The opening scenes of Angela Black, ITV’s new Hitchcockian Sunday night drama, appear to show an idyllic scene of middle class aspiration. With architecture that would elicit a gentle nod of approval from Grand Designs’ Kevin McCloud, large glass goblets of expensive red wine and genteel post-dinner chit-chat. What we see seems blissful. What we do not see is quite the opposite…
With Angela and Olivier’s friends barely out of the door, the mood sours. According to him, she’d caused embarrassment with something she said. As the camera slowly pans left and down, we hear him physically attack her. The dull thuds of punches echo out. We hear them, but we don’t see them. The camera’s obvious aversion to these stomach-churning events is powerful. We don’t see the violence. But then it’s domestic violence in someone else’s house. And you never do see that, do you?
There are shades here of the lockdown-released film The Invisible Man here. An adaptation of HG Wells’ classic tale of a malevolent scientist who wreaks havoc when he discovers a method of becoming entirely unseen, the 2020 version focused on domestic violence. With a strong female lead in Elizabeth Moss and some familiar – but effective – schlocky horror thrills, it was one of the unexpectedly better films of 2020. A taut and thought-provoking thriller with strong feminist principles, The Invisible Man used its detestable antagonist’s cloak of invisibility as a metaphor. Sometimes what you can’t see is more disturbing than what you can.
What this first episode of Angela Black shows us, quite clearly, is a fine performance from its lead, Joanne Froggat. Something of an ITV drama poster girl, the Downton Abbey and Liar star manages to convey Angela as not only fragile and frightened, but with a resolve and inner strength that seems likely to propel the show through its six-week run.
Michiel Huisman (The Flight Attendant, Game of Thrones) is menacing as Angela’s handsome, bullying husband, while Samuel Adewunmi (The Watch, The Last Tree) brings an intriguing mystery to his role as a private investigator hired by Olivier, but who defects to try and help Angela.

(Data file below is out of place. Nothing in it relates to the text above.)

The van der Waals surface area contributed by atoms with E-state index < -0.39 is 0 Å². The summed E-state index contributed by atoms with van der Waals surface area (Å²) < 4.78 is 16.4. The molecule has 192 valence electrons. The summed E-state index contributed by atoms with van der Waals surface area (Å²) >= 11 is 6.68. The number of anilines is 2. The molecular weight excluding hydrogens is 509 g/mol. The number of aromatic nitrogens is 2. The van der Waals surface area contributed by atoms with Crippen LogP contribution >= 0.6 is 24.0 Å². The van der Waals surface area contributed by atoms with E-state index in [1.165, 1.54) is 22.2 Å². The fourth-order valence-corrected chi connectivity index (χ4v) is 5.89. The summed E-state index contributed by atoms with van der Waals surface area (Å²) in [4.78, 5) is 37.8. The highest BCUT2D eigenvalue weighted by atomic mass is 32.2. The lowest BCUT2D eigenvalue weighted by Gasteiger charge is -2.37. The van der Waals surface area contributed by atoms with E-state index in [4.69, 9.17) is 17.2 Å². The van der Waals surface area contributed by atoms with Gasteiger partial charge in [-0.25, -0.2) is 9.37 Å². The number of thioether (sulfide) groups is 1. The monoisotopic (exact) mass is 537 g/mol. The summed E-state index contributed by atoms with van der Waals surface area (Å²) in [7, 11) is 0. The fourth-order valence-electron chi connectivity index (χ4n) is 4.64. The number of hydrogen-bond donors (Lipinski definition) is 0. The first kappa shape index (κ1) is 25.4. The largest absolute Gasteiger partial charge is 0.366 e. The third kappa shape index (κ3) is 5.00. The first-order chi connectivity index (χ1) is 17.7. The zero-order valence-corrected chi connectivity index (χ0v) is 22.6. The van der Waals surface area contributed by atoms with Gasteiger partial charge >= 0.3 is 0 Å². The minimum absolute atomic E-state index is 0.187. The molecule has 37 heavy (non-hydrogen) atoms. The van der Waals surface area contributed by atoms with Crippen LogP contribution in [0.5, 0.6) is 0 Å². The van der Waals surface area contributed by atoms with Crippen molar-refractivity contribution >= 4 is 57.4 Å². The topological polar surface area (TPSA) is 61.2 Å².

In terms of plot in this opener, let’s keep it simple: there’s a violent husband, a wife who wants to escape, talk of separation, a man hired to follow the wife to help the husband’s custody case, a change of heart from the investigator, a quiet decamping on his part, enquiries into a hitman and rumours of a previous murder committed (or commissioned) by the husband.
Okay, so the lines are drawn rather thickly at times. There isn’t much in the way of subtlety or nuance at work. The early mentions of the dangers of the benign-seeming hippos and unmuzzled dog at the rescue centre practically made clanging noises as they were dropped. The messaging, however, is clear. The tension and thrills are genuine, not to mention effective.
Are we likely to learn much about the nature and motivation of male-on-female domestic violence and abuse? Probably not. Are we going to be gripped and watch Angela get slowly pushed to the edge, only to turn it all around and get satisfyingly violent revenge on her vile husband? Oh, we very much assume – and hope – so.
Will we actually see that violent revenge? Or will the camera avert its gaze once again? We’ll have to wait and see. In the meantime, what we almost certainly will see over the next five weeks appears to be a very effective and engaging drama. One with a lucid and essential message. And we’ll definitely be watching it.
What did you make of Angela Black episode 1? Let us know your thoughts in the comments below…
Still catching up on Angela Black episode 2? Read Steve’s review of episode 1 here.